By sea and by land, that brave band of American patriots weathered every attack. The odds of them winning were insurmountable, and the ending looked dismal; the rockets and bombs burst the air in a mighty roar of consuming hatred. Still, American forces refused to admit defeat and the Stars and Stripes sang out vauntingly amidst the havoc of war and hopelessness—and turned a defeat into a victory!

          Americans proved they could withstand a great world power. The enemy’s foot soldiers, its shells, and mortars were no match against that type of determination, faith, and fortitude of the American spirit, a benevolent spirit, that “blessed the power that has made and persevered us a nation. Then conquer we must, when our cause it is just, and this be our motto—‘in God is our Trust.’” (See below “Star-Spangled Banner”)

         The British had to abandon their land and sea assault on the crucial port city of Baltimore. This became a turning point in the War of 1812.

         In a Baltimore hotel, the amateur poet Key rewrote the poem and printed it anonymously under the title “Defense of Fort M’Henry.” On September 20 it was published by the Baltimore Patriot and set to the tune of “To Anacreon in Heaven.” It became one of several popular patriotic songs.

         Key never knew it became America’s national anthem. It took more than a hundred years for that to evolve. During the Civil War it became a powerful expression of patriotism, with its emotional and enduring symbol of a still-new nation marching forever forward for truth and freedom for all Americans. Irish Immigrants, which I tell in Swept into Destiny. “No refugee could save the hireling and slave from the terror of flight or the gloom of the grave. And the star-spangled banner in triumph doth wave O’er the land of the free and the home of the brave.” (See Star-Spangled Banner below)

         In 1889, the song was recognized by the U.S. Navy who sang it when raising and lowering the flag. It was proclaimed in 1916 by President Woodrow Wilson to be the national anthem of the armed forces. It did not become the nation’s official anthem until March 1931.

         Through the years, the song has seen variations in both words and music. In 1917 an official arrangement was prepared by Walter Damrosch and John Philip Sousa for the army and navy. The third stanza is customarily omitted out of courtesy to the British. Key’s original lyrics of “The Star-Spangled Banner” are written below:


O say can you see, by the dawn’s early light,

What so proudly we hail’d at the twilight’s last gleaming,

Whose broad strips and bright stars through the perilous fight

O’er the ramparts we watch’d were so gallantly streaming?


And the rocket’s red glare, the bomb bursting in air,

Gave proof through the night that our flag was still there,

O say does that star-spangled banner yet wave

O’er the land of the free and the home of the brave?


On the shore dimly seen through the mists of the deep

Where the foe’s haughty host in dread silence reposes,

What is that which the breeze, o’er the towering steep,

As it fitfully blows, half conceals, half discloses?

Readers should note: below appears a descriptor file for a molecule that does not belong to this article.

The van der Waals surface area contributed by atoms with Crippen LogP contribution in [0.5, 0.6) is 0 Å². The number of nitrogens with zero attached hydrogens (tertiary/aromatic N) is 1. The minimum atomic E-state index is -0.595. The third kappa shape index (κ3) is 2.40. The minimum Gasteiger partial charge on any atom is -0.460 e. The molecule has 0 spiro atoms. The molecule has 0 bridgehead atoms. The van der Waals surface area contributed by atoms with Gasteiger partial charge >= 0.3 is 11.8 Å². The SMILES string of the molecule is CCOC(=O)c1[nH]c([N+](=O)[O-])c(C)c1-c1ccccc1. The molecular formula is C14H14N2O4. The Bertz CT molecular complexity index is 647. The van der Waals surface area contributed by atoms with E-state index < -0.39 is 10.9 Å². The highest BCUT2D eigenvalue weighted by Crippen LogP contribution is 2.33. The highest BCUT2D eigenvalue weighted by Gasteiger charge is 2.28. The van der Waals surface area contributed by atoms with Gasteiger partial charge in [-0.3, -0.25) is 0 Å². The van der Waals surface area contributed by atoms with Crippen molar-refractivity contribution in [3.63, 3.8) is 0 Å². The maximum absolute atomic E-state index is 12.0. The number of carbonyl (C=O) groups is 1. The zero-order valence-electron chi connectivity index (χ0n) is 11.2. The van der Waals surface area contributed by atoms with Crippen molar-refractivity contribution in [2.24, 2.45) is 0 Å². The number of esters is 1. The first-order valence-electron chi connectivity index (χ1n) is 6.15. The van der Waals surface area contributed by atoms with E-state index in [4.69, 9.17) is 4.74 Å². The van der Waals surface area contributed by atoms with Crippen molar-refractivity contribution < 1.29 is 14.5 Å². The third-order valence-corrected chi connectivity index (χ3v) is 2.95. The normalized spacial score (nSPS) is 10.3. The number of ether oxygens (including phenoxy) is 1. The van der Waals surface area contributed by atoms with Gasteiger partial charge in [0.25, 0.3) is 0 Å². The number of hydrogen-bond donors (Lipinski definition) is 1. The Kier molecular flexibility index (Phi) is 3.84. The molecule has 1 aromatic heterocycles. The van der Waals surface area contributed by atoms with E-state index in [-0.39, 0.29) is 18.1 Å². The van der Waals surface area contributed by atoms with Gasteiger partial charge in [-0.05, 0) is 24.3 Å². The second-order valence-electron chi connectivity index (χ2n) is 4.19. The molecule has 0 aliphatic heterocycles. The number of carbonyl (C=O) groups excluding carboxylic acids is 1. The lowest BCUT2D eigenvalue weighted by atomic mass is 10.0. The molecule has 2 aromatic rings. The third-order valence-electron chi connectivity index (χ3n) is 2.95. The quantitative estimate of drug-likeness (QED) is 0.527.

Now it catches the gleam of the morning’s first beam,

In full glory reflected now shines in the stream,

’Tis the star-spangled banner—o long may it wave

O’er the land of the free and the home of the brave!


And where is that band who so vauntingly swore,

That the havoc of war and the battle’s confusion

A home and a Country should leave us no more?

Their blood has wash’d out their foul footstep’s pollution.

No refuge could save the hireling and slave

From the terror of flight or the gloom of the grave,

And the star-spangled banner in triumph doth wave

O’er the land of the free and the home of the brave.


O thus be it ever when freemen shall stand

Between their lov’d home and the war’s desolation!

Blest with vict’ry and peace may the heav’n rescued land

Praise the power that hath made and preserv’d us a nation!

Then conquer we must, when our cause it is just,

And this be our motto— “In God is our Trust,”

And the star-spangled banner in triumph shall wave

O’er the land of the free and the home of the brave.


         This September and every day after, never forget Key’s words and those valiant patriots who attributed their victory to the blessings of God. “Blest with vict’ry and peace may the heav’n rescued land praise the power that hath made and preserv’d us a nation!” (See above Star-Spangled Banner)

         Nothing is impossible when your motto is, “In God is our trust.”

Swept into Destiny   
One brave decision leads to serious consequences. A new republic looms on the horizon as Maggie secretly educates the slaves at Spirit Wind Manor. With the fires of civil war glowing on the horizon, Maggie is swept into its embers. The handsome Irish immigrant Ben McConnell joins the Union Army, and Maggie is forced to call him her enemy… As the battle between North and South rages, Maggie wonders if Ben is right. Had the Irishman perceived the truth of what God had predestined for America?

Catherine says, "My readers inspire me to write." She is an award-winning author of inspirational historical romances Wilted Dandelions, Swept into Destiny, Destiny’s Whirlwind, Destiny of Heart, and Waltz with Destiny. Love’s Final Sunrise is her first Amish suspense.

Catherine lives with her husband of 51 years and has two adult children and four grandchildren. See for more information about her books. 


  1. Thank you for telling the history of this beautiful song!

    1. Connie, I am so happy you enjoyed the history behind the song! God Bless!